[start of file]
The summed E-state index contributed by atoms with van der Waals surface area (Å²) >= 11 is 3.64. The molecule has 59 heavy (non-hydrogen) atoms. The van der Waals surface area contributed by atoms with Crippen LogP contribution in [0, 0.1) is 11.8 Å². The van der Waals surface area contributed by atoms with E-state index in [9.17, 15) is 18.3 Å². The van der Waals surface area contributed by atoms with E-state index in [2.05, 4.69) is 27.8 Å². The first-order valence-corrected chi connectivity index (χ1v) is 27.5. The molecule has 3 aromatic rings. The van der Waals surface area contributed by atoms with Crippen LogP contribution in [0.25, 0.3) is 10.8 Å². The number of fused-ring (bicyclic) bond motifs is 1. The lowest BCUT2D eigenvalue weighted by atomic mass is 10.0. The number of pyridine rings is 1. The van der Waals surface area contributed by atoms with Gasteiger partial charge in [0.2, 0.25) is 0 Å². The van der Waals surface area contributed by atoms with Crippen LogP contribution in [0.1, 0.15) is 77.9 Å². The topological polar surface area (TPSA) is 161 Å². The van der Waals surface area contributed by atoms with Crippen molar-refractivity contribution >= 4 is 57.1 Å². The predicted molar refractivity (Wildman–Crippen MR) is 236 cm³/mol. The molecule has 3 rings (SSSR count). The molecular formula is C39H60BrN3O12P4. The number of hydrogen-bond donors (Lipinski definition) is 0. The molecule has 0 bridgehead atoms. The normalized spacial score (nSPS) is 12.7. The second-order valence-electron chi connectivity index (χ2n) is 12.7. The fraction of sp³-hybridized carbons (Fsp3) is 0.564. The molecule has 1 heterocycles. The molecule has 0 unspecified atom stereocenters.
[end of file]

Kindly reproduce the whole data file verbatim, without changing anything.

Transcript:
The summed E-state index contributed by atoms with van der Waals surface area (Å²) >= 11 is 3.64. The molecule has 59 heavy (non-hydrogen) atoms. The van der Waals surface area contributed by atoms with Crippen LogP contribution in [0, 0.1) is 11.8 Å². The van der Waals surface area contributed by atoms with E-state index in [9.17, 15) is 18.3 Å². The van der Waals surface area contributed by atoms with E-state index in [2.05, 4.69) is 27.8 Å². The first-order valence-corrected chi connectivity index (χ1v) is 27.5. The molecule has 3 aromatic rings. The van der Waals surface area contributed by atoms with Crippen LogP contribution in [0.25, 0.3) is 10.8 Å². The number of fused-ring (bicyclic) bond motifs is 1. The lowest BCUT2D eigenvalue weighted by atomic mass is 10.0. The number of pyridine rings is 1. The van der Waals surface area contributed by atoms with Gasteiger partial charge in [0.2, 0.25) is 0 Å². The van der Waals surface area contributed by atoms with Crippen LogP contribution in [0.1, 0.15) is 77.9 Å². The topological polar surface area (TPSA) is 161 Å². The van der Waals surface area contributed by atoms with Crippen molar-refractivity contribution >= 4 is 57.1 Å². The predicted molar refractivity (Wildman–Crippen MR) is 236 cm³/mol. The molecule has 3 rings (SSSR count). The molecular formula is C39H60BrN3O12P4. The number of hydrogen-bond donors (Lipinski definition) is 0. The molecule has 0 bridgehead atoms. The normalized spacial score (nSPS) is 12.7. The second-order valence-electron chi connectivity index (χ2n) is 12.7. The fraction of sp³-hybridized carbons (Fsp3) is 0.564. The molecule has 1 heterocycles. The molecule has 0 unspecified atom stereocenters.